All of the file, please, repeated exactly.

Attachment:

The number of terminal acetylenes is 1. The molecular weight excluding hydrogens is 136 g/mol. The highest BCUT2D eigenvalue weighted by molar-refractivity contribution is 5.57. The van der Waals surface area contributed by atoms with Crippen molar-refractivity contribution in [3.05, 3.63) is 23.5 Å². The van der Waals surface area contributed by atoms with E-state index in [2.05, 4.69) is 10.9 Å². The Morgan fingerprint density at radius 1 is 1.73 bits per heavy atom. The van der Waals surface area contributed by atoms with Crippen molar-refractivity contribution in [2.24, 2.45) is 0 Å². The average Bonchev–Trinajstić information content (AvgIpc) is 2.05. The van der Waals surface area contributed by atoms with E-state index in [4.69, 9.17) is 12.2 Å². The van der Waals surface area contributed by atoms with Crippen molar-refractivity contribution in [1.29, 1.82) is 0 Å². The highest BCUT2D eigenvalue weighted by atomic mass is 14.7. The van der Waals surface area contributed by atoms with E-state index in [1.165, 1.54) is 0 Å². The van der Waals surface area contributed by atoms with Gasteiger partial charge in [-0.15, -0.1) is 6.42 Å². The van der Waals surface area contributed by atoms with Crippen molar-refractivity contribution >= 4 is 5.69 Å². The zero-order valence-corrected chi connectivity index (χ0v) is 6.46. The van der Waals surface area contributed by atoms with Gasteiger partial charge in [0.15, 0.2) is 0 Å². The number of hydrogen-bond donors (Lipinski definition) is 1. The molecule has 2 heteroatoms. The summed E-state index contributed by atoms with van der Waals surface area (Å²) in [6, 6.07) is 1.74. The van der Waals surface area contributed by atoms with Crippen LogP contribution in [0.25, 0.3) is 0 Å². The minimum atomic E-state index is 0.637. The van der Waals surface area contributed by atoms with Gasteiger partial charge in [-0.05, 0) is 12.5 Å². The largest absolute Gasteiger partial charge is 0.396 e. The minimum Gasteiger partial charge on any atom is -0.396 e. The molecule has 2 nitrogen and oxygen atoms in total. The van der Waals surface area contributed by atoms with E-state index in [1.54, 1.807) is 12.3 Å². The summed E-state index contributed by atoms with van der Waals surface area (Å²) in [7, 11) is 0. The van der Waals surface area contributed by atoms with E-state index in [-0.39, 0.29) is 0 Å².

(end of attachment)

The number of terminal acetylenes is 1. The molecular weight excluding hydrogens is 136 g/mol. The highest BCUT2D eigenvalue weighted by molar-refractivity contribution is 5.57. The van der Waals surface area contributed by atoms with Crippen molar-refractivity contribution in [3.05, 3.63) is 23.5 Å². The van der Waals surface area contributed by atoms with E-state index in [2.05, 4.69) is 10.9 Å². The Morgan fingerprint density at radius 1 is 1.73 bits per heavy atom. The van der Waals surface area contributed by atoms with Crippen molar-refractivity contribution in [2.24, 2.45) is 0 Å². The average Bonchev–Trinajstić information content (AvgIpc) is 2.05. The van der Waals surface area contributed by atoms with E-state index in [4.69, 9.17) is 12.2 Å². The van der Waals surface area contributed by atoms with Crippen molar-refractivity contribution in [1.29, 1.82) is 0 Å². The highest BCUT2D eigenvalue weighted by atomic mass is 14.7. The van der Waals surface area contributed by atoms with E-state index in [1.165, 1.54) is 0 Å². The van der Waals surface area contributed by atoms with Gasteiger partial charge in [-0.15, -0.1) is 6.42 Å². The van der Waals surface area contributed by atoms with Crippen molar-refractivity contribution >= 4 is 5.69 Å². The zero-order valence-corrected chi connectivity index (χ0v) is 6.46. The van der Waals surface area contributed by atoms with Gasteiger partial charge in [0.15, 0.2) is 0 Å². The number of hydrogen-bond donors (Lipinski definition) is 1. The molecule has 2 heteroatoms. The summed E-state index contributed by atoms with van der Waals surface area (Å²) in [6, 6.07) is 1.74. The van der Waals surface area contributed by atoms with Crippen LogP contribution in [0.25, 0.3) is 0 Å². The minimum atomic E-state index is 0.637. The van der Waals surface area contributed by atoms with Gasteiger partial charge in [-0.05, 0) is 12.5 Å². The largest absolute Gasteiger partial charge is 0.396 e. The minimum Gasteiger partial charge on any atom is -0.396 e. The molecule has 2 nitrogen and oxygen atoms in total. The van der Waals surface area contributed by atoms with E-state index in [1.54, 1.807) is 12.3 Å². The summed E-state index contributed by atoms with van der Waals surface area (Å²) in [7, 11) is 0. The van der Waals surface area contributed by atoms with E-state index in [-0.39, 0.29) is 0 Å².